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June 2014

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Five Hard Lessons Learned from the Verizon Report on APT1 Attack

In its latest annual Data Breach Investigations Report, Verizon supports recent findings that a unit of the Chinese military known as APT1 stole sensitive data from 141 corporations over the last seven years.

An advanced persistent threat (APT) is a kind of ongoing cyber attack by a group of well-coordinated, well-funded cybercriminals who penetrate an organization slowly and methodically in order to obtain high-value data.

After examining details of the APT1 attack, Oracle Database security expert Troy Kitch, principal director of security software product marketing, came up with the following five key lessons learned.

Lesson 1: Passwords are not enough.
Analysis of attacks such as those by APT1 reveals again and again that password weaknesses are a major target of cybercriminals. There are multiple ways to reduce this attack surface, including

  • Self-service reset every 90 days
  • Multifactor authentication
  • Knowledge-based authentication
  • Behavioral analytics
  • Step-up authentication

Solution: The adaptive access management capabilities of Oracle Access Management Suite Plus help organizations prevent fraud and misuse by strengthening existing authentication flows, evaluating the risk of events as they happen, and providing risk-based interdiction mechanisms such as multifactor out-of-band authentication.

Lesson 2: Excessive privileges are common.
Too often, database administrators (DBAs) enable "all privileges" when setting up a database, with the assumption that they can never be sure when they might need them. The problem is, DBAs get busy and these holes are never closed. If the DBA leaves the company or moves to another group, that list of individuals with excess privileges grows longer and more difficult to manage.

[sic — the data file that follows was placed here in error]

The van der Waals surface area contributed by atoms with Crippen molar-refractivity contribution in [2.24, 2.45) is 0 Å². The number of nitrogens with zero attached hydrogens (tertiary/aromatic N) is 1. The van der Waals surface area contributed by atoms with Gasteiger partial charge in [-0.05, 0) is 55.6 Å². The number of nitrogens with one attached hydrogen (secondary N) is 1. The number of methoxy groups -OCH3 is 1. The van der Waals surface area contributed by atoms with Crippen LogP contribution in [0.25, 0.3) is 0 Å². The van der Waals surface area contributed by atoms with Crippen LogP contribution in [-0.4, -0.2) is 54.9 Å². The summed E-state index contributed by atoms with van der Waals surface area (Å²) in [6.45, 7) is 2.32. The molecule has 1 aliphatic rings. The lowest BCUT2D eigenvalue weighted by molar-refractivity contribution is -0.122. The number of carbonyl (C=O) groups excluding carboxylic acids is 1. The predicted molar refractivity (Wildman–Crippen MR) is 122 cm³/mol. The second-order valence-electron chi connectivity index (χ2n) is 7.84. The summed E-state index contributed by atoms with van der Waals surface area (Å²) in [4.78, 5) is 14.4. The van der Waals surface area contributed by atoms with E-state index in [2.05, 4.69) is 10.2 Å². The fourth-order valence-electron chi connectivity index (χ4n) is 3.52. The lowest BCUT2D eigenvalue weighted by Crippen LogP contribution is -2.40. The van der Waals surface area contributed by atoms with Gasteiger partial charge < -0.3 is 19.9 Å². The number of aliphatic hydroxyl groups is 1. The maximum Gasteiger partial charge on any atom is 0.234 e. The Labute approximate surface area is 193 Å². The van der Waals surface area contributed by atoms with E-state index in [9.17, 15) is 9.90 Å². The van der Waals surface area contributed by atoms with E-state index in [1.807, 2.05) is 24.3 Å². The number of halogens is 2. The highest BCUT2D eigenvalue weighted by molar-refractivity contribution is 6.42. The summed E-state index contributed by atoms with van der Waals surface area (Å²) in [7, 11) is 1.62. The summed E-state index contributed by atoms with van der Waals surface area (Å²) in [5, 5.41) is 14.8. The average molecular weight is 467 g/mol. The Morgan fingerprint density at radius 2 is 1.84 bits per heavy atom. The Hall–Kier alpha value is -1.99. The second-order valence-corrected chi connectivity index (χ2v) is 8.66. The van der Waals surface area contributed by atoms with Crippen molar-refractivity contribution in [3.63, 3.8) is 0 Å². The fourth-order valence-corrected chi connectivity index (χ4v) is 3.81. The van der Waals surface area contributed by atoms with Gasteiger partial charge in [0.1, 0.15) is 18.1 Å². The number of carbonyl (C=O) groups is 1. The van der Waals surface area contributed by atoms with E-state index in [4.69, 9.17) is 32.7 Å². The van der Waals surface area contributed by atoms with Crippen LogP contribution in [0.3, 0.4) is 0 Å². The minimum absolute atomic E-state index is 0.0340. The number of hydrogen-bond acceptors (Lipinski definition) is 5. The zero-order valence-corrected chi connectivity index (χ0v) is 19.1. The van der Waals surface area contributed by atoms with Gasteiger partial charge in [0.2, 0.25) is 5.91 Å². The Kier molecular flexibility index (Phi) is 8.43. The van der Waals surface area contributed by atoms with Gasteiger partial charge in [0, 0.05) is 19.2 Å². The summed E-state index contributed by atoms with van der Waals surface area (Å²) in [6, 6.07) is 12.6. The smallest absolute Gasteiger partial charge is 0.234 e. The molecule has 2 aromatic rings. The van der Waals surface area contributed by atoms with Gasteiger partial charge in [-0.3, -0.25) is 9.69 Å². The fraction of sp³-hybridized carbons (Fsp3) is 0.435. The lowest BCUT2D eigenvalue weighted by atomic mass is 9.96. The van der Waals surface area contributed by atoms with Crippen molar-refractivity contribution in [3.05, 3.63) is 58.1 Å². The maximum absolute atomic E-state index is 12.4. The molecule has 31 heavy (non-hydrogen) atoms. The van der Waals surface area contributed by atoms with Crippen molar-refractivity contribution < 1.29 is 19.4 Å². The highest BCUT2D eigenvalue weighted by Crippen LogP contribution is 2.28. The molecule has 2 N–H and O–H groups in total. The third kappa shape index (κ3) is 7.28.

Solution: With Oracle Database Vault, you can proactively identify privileged users' or applications' unused privileges and roles and then protect data from inappropriate access.

Lesson 3: The evidence of attacks is in front of us.
Abuse of privileged access is not invisible. It can be clearly detected in the form of failed logins, new account creation, privilege grants, and sensitive data reads and writes. However, many organizations aren't tracking privileged user activities. For example, according to a recent Independent Oracle Users Group survey, only 39 percent of organizations monitor sensitive writes and only 33 percent monitor sensitive reads.

Solution: With Oracle Audit Vault and Database Firewall, you can get reports on consolidated audit data and logs generated by databases, operating systems, directories, file systems, and custom sources—all in a secure, centralized repository.

Lesson 4: Break-ins are too easy.
Most security breaches take less than five minutes. SQL injection attacks take advantage of poorly written application code that enables attackers to communicate through the application tier, directly to the database. And if sensitive data in production databases is not transparently encrypted, both at rest or in motion, it is all too easy for attackers to access it. The same goes for data in nonproduction environments, which often goes unmasked.

Solution: Oracle Audit Vault and Database Firewall accurately detects and blocks unauthorized database activity by monitoring traffic to Oracle and non-Oracle databases. Oracle Advanced Security provides transparent data encryption and redaction within Oracle Database. And Oracle Data Masking Pack enables masking of production data for development, testing, and outsourcing.

Lesson 5: Misconfigurations help attackers.
Configuration drift is a great way to give attackers the foothold they need to access critical systems. Unfortunately, many DBAs do not track the location of every database in their environments, nor do they track the exact location of sensitive data within those databases.

Solution: With Oracle Database Lifecycle Management Pack, you can simplify the standardization and patching of all Oracle Databases to keep configurations aligned and ensure prompt implementation of the latest security updates.

Read the Verizon 2014 Data Breach Investigations Report.

Get the free technical primer e-book: Securing Oracle Database 12c from McGraw-Hill.

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